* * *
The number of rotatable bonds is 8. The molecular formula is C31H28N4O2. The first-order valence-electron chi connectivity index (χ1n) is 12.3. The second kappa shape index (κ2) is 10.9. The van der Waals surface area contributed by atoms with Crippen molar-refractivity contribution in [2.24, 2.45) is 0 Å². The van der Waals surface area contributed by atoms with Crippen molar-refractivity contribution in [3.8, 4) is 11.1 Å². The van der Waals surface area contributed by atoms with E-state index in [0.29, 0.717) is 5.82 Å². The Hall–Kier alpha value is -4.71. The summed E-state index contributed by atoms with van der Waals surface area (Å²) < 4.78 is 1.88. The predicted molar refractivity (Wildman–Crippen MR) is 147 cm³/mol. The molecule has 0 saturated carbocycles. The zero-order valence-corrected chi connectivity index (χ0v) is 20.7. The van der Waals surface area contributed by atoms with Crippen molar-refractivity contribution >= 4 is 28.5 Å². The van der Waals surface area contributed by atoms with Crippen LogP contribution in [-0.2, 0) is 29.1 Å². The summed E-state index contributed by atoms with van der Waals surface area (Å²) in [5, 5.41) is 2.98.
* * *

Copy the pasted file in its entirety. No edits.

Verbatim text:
The number of rotatable bonds is 8. The molecular formula is C31H28N4O2. The first-order valence-electron chi connectivity index (χ1n) is 12.3. The second kappa shape index (κ2) is 10.9. The van der Waals surface area contributed by atoms with Crippen molar-refractivity contribution in [2.24, 2.45) is 0 Å². The van der Waals surface area contributed by atoms with Crippen molar-refractivity contribution in [3.8, 4) is 11.1 Å². The van der Waals surface area contributed by atoms with E-state index in [0.29, 0.717) is 5.82 Å². The Hall–Kier alpha value is -4.71. The summed E-state index contributed by atoms with van der Waals surface area (Å²) < 4.78 is 1.88. The predicted molar refractivity (Wildman–Crippen MR) is 147 cm³/mol. The molecule has 0 saturated carbocycles. The zero-order valence-corrected chi connectivity index (χ0v) is 20.7. The van der Waals surface area contributed by atoms with Crippen molar-refractivity contribution >= 4 is 28.5 Å². The van der Waals surface area contributed by atoms with Crippen LogP contribution in [-0.2, 0) is 29.1 Å². The summed E-state index contributed by atoms with van der Waals surface area (Å²) in [5, 5.41) is 2.98.